A Memory in the Palm of My Hand

Roasted nuts (Ajeel) factory in Tabriz, Iran, March 31, 2008.
When I was a child, my father would sometimes take us to purchase party and entertainment staples. We would go to Shahreza Avenue (Enghelab), and buy pastries and sweets from Shahreza Bakery (Ghannadi-e-Shahreza). This shop later moved to Kakh Avenue (Felesteen), and Mr. Azarba's daughter, Shireen Khanoom, moved it to Jordan Boulevard first and then to Elahieh's Agha Bozorgi Street. Next to Shahreza bakery, there was a nut shop, called Ajeel-e-Fard-e-Shahreza. It was one of the most amazing places I have ever seen in my life. At any given hour of the day, when you went to the shop, they were roasting different kinds of nuts. I remember the bright lights hanging over basket after basket of dried fruit and nuts, lining the storefront. The shop's owners and help would greet you by dropping a handful of piping hot roasted pistachio nuts into the palm of your hand. They knew my father and treated him really well there, I guess, but I have a feeling they were equally generous to all their patrons.
It is rather strange. My childhood memories are full of loving and generous people, friends, neighbors, and shopkeepers. Heeh, the only people who continue to appear as utterly mean in my childhood memories are my teachers and school principles, especially the ones from elementary school! No amount of time seems to help me get over their poor and abusive treatment of their young charges! Anyhow, seeing this picture reminded me of so many of my good childhood memories. I know I'm divulging my age by the by, but I can't help it--nostalgia has a firm grip on me today!


Aida said...

Nazy Aziz,Glad you are fine hope everything is processing in the right way for you
Take care

Shobeir said...

Dear Nazy:
Whata tasty nostalgia! (bah bah!)

Esfand` said...

:) haha... funny to know about your teachers, n yes I was just wondering while reading through, about how easily and in such a beautiful way you can express your memories.
I can imagine my self visiting those places, so means your writing is strong!

You miss Iran I think :)

مسعود said...

سلام نازی خانم
یک کار جالبی چند سال پیش توی تهران انجام شد و از تلویزیون هم پخش شد،سالخوردگان شصت سال به بالا که سالیان دور در دبستانی درس خوانده بودند از دور ترین نقاط ایران و جهان جمع شدند و یاد آن ایام را گرامی داشتند.واقعا صحنه بسیار دیدنی ای بود. چه همتی بخرج داده بودند
تصور کن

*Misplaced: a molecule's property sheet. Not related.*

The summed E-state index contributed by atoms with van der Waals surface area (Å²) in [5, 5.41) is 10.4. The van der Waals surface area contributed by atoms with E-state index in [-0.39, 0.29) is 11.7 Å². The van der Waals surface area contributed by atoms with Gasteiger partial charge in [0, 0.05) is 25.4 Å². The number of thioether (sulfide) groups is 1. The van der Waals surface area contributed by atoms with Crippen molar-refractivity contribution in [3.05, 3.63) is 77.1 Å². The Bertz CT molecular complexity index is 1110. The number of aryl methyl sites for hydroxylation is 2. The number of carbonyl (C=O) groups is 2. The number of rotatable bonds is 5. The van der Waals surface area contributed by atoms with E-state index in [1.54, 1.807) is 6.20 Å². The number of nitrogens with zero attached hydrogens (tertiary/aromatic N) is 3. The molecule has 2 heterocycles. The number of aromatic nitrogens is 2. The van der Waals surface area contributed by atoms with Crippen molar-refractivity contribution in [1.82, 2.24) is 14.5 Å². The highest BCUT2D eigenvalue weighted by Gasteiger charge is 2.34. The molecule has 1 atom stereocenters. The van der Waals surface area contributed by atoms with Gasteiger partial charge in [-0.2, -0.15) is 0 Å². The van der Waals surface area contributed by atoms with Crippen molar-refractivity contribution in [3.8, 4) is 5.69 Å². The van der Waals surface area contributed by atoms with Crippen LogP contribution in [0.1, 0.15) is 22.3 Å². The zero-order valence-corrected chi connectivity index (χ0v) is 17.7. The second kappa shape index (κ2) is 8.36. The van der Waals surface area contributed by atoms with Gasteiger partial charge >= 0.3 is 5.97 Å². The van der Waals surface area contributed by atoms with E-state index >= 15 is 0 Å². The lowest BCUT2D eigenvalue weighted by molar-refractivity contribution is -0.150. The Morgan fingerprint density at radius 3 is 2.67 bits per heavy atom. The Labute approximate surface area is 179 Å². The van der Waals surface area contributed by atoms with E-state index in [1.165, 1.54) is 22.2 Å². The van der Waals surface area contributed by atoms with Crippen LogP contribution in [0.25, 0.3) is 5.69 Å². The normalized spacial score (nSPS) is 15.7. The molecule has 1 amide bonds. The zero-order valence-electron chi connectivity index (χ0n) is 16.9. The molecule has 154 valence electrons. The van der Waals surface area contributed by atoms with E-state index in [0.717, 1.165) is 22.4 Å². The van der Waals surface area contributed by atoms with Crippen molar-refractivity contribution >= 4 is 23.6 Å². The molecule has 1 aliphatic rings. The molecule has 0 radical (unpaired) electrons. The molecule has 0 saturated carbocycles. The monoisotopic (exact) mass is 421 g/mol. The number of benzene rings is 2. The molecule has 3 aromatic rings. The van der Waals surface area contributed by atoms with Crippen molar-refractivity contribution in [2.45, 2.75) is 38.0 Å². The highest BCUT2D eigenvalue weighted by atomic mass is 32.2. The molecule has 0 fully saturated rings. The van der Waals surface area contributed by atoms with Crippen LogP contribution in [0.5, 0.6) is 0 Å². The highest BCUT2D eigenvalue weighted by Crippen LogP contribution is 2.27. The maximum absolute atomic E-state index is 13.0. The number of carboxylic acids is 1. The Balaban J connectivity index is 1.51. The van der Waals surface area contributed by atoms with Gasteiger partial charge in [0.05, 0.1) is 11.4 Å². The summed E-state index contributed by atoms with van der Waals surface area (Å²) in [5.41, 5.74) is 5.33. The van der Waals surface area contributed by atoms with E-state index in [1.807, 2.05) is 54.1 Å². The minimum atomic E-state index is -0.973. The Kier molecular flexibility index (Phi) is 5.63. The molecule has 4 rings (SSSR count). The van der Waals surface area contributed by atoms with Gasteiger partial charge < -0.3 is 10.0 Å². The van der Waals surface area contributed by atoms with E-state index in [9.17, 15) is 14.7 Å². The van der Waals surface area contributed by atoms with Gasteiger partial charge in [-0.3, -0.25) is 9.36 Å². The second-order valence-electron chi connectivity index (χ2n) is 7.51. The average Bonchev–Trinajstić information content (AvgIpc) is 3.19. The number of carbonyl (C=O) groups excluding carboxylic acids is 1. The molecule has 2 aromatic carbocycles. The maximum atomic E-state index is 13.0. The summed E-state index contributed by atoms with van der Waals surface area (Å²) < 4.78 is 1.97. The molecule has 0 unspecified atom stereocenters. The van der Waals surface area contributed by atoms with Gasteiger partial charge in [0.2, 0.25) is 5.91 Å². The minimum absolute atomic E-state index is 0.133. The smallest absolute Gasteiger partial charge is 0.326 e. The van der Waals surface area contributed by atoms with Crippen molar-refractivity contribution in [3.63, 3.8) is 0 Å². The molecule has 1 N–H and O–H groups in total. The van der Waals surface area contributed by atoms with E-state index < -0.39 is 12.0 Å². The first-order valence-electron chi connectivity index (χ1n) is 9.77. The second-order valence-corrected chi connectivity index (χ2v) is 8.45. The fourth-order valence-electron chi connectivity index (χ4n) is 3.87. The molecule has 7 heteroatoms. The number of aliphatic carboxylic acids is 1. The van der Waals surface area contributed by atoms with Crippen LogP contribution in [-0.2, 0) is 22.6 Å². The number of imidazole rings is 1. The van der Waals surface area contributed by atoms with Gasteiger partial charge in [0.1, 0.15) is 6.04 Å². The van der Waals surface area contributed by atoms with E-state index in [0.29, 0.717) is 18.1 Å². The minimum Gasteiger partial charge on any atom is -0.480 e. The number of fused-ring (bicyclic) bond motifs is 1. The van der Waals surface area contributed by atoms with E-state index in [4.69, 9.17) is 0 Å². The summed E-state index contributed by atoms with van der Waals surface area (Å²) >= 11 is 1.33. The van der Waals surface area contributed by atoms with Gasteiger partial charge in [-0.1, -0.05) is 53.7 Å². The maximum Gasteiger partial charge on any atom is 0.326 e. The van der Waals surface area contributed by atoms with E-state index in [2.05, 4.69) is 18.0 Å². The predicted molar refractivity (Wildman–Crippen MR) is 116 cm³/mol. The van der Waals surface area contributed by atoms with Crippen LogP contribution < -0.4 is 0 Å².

bijan said...

This brings back some OLD memories of my mix gender elementary school in northern Tehran. It also has to do with the cruelty of the teaching staff, especially the female principle in charge. Actually all the staff was female. As far as I can remember, I was such cute and adorable kid, very popular among my classmates. First thing every morning, we lined up to sing the national anthem (Sorood Shahanshahi). Right after that it was time to give praises and dish out the punishments. Punishment usually consisted of receiving lashes and being struck several times on the palm of your hand with a long wooden ruler or a long stick just created for that purpose.
I can laugh about it now, but I can also remember the terror I felt as an 8 or 9 year old awaiting my turn. In the winters we believed if we rub our palms with orange peels it will hurt less! I don’t think we ever mentioned it our parents either. I guess we were afraid to get more scolding at home or were just plain embarrassed ;)

Nazy said...

Salam Aida Jan:

Thank you very much for your kind wishes. Everything goes in exactly the way it should! We must keep this in mind and do our best in whatever we do. That's what I do.

Thanks so much for coming to visit me again Aida Jan.

Nazy said...

Salam Shobeir Jan:

You are so skinny, you couldn't possibly be shekamoo--are you?! I am helpless when it comes to food and unfortunately, it shows!

I hope you are good Shobeir Jan.

Nazy said...

Salam Esfand Jan:

Thank you for your comment. YES! I miss Iran. I do! A lot!

Nazy said...

Salam Masoud Jan:

Yes, I think I remember reading about it and seeing some related pictures, too. In the US, class reunions happen all the time in high schools and colleges, where people go back to their schools 10, 20, and 30 years after they graduated. It is much harder to do in Iran, I suppose, because records are not kept up to date, and so many people have left Iran over the years. I know Sharif University alumni hold reunions in Iran, in Europe and in the US to get its alumni together. Whoever organizes those events has a lot of dedication (hemmat)!

Nazy said...

Bijan Jan, Salam:

I'm so glad you came back!

Your comment made me smile! I am sure you were a cute and adorable kid!

Your memories reminded me of mine! Yes, yes, the silly and cruel punishments we received were so inhumane. I, too, remember that once a month I was called up at the morning gathering to be handed a "kart afarin" for my scholastic achievements, and once a week I was called to the same spot to receive ruler beatings on the palm of my hands because I had been unruly! I wished I knew about the orange peel treatment back then!

Well, all is well that ends well, I suppose! We survived! I learned to kiss the hands of children as a result of my punishments, because children hold our future in their hands. When we lived in Tehran, I told my children that if ANYONE so much as touched them in a mean way at school, they were to tell me immediately! I was ferocious in meeting with teachers that had been abusive to my children, to say the least!

Thank you for sharing your memories with us. You're really very genrous with me. Thank you.